So, if you’re thinking in terms of a typical 30-60-90 day plan, you can expect the following:
- Within 30 days, we have a live proof-of-concept in which we’re methodically measuring performance and optimizing.
- Within 60 days, we’re starting to make bigger changes to the program, and scaling into new areas (e.g., different types and volume of questions, languages, etc.)
- Within 90 days, you are seeing maturing performance and the strategic impact. You’re now able to see the relationship between the performance of your full-time agents and Directly Experts, and can make decisions on how to optimize those combined resources.
How diversity can help you deliver in the experience economy
One of the great things about working in the customer service industry is that every one of us is also a customer of a broad range of products and services. When Rohan talked about how our industry needs to think in terms of meeting the challenges of the experience economy, it resonated.
Like everyone, I’ve purchased products and had trouble setting them up. I’ve had problems with different accounts and billing. Sometimes I have questions before I buy products. So, I regularly email, call, and chat with customer service representatives. One day, that might mean connecting to an agent in a call center that can help me with billing. On another, I might be messaging with a fellow user/on-demand expert who may have had the same issue I did — and can help unblock me.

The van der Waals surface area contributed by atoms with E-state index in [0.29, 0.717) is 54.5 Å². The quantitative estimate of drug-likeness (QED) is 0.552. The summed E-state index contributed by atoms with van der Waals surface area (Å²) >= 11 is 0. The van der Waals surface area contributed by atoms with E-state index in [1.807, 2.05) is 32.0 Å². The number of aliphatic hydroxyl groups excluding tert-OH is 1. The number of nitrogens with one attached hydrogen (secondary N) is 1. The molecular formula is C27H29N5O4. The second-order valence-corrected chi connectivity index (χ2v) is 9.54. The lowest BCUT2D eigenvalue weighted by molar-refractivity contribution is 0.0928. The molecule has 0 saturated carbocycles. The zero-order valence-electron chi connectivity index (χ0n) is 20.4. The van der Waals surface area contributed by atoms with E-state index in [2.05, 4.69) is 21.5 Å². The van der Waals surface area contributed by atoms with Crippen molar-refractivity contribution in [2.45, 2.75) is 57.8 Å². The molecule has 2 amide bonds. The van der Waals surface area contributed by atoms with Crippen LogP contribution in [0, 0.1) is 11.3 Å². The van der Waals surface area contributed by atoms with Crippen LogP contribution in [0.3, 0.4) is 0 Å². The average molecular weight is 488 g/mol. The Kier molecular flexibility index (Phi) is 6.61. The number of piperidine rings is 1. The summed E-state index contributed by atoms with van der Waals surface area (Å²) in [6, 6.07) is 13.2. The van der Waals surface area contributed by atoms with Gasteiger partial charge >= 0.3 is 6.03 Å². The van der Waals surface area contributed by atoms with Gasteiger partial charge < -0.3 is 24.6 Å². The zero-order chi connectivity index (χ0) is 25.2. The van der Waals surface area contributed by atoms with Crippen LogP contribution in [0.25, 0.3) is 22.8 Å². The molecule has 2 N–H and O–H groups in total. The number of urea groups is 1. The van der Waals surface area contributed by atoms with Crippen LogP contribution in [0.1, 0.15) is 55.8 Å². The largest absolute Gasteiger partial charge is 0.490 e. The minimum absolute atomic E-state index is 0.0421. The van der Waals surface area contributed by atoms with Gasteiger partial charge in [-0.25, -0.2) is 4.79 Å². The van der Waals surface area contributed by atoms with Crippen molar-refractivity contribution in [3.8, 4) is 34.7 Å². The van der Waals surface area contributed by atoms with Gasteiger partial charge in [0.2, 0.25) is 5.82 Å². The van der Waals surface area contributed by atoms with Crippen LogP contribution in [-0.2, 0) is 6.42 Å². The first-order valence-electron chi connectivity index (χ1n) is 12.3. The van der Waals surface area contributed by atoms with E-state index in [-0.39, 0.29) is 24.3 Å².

In all these cases, I expect a great experience. And a great experience will bond me to that brand and keep me loyal to their products.
Rohan Patel said it best. In the experience economy, he said, support “can’t only be done in a single way. We need to show great flexibility in the ways in which we deliver support — and in the resources that we have available when our customers need them.”
Directly delivers world-class customer service for leading Fortune 500 brands. Captive and outsourced contact center models increasingly can’t keep up with customer service demands, while self-service is only effective at deflecting simple contacts. With Directly, we help you troubleshoot a wide range of technical issues using on-demand experts and best-in-class AI technology. Customers like Microsoft, Samsung, and Airbnb partner with Directly to reduce contact center volume up to 40%, boost CSAT up to 20%, and save millions per year. Contact us to set up a demo today.